[Feburary 24, 2011]
Top Names in Science, Business, and Entertainment Join at “Celebrate Downstate”
April 2nd Gala to Benefit Medical Research
Legendary sports hero Earl “The Pearl” Monroe and actor Steven Schirripa will join leading figures in science, business, and education to celebrate SUNY Downstate Medical Center’s history of achievement.
“Celebrate Downstate,” at the Plaza Hotel on April 2, is an evening of fine dining and dancing to support the work of SUNY Downstate’s clinical and basic researchers.
“This event will help ensure that Downstate’s reputation as a leader in academic medicine, innovation, and entrepreneurship continues to grow,” says President John C. LaRosa, MD.
Hosted by News 4 New York reporter Brian Thompson, “Celebrate Downstate” will honor four leaders in science and innovation. A Lifetime Achievement Award will be given posthumously to Hugh J. Carroll, MD, a brilliant scientist and teacher at Downstate for more than 40 years; Raymond V. Damadian, MD, president and chairman of FONAR Corporation, will be recognized for scientific innovation for his role in inventing MRI technology; Herbert Pardes, MD, president and CEO of New York-Presbyterian Hospital, will receive the Outstanding Alumnus Award; and David E. I. Pyott, chairman of the board and CEO of Allergan, Inc., will by honored for corporate achievement.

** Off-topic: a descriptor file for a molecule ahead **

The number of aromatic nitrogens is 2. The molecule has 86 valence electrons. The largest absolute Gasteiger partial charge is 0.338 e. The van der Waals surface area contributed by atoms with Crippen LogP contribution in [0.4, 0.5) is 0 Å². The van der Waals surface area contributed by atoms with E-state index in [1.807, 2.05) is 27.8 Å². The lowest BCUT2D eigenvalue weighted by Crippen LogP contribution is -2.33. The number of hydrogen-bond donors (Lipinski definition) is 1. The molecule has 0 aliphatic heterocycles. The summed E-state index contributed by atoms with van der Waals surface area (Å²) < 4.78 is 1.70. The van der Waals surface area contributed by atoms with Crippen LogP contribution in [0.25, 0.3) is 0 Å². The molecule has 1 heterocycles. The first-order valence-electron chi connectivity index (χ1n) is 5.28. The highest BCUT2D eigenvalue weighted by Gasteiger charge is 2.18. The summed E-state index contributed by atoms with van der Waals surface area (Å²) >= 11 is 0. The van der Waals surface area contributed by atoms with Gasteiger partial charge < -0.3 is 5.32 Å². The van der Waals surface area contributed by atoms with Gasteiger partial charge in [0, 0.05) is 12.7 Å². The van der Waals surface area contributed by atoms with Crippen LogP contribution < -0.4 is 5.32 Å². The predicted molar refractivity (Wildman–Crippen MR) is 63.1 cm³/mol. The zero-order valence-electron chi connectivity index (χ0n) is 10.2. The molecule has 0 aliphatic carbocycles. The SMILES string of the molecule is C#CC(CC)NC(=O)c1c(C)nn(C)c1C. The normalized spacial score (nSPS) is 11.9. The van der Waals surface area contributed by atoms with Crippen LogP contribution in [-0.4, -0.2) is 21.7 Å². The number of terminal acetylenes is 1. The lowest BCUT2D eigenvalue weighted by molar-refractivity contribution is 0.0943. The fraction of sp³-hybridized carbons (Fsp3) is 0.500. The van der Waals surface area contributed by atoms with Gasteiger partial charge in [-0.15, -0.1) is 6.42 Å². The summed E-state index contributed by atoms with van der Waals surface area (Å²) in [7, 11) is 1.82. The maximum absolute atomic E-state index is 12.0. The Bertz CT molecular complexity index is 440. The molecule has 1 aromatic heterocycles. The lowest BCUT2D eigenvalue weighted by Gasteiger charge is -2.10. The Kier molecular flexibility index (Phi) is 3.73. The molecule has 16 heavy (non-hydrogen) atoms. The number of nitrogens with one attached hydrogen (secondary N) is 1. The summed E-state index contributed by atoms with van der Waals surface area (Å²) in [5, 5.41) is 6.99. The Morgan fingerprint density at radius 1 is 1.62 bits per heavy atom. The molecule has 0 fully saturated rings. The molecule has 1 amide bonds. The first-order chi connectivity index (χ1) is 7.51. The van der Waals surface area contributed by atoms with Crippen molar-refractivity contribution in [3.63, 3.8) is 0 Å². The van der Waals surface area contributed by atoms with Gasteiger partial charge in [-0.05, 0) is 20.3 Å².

Douglas Lazzaro, MD, chairman of the Department of Ophthalmology and event chairman, says, “Celebrate Downstate is a wonderful opportunity to honor those who have advanced medicine and transformed lives.” He adds, “Funds raised will help spur research and pave the way for new breakthroughs in medicine and biotechnology.”
For more information, visit www.downstate.edu/celebrate/. The deadline to purchase seating for the event is March 15. Individual seats cost $600; tables are $6,000. If you would like to make a contribution, email firstname.lastname@example.org or go online to downstate.kintera.org/giving/donate and select Celebrate Downstate.
SUNY Downstate Medical Center, founded in 1860, was the first medical school in the United States to bring teaching out of the lecture hall and to the patient’s bedside. A center of innovation and excellence in research and clinical service delivery, SUNY Downstate Medical Center comprises a College of Medicine, Colleges of Nursing and Health Related Professions, a School of Graduate Studies, a School of Public Health, University Hospital of Brooklyn, and an Advanced Biotechnology Park and Biotechnology Incubator.
SUNY Downstate ranks eighth nationally in the number of alumni who are on the faculty of American medical schools. More physicians practicing in New York City have graduated from SUNY Downstate than from any other medical school.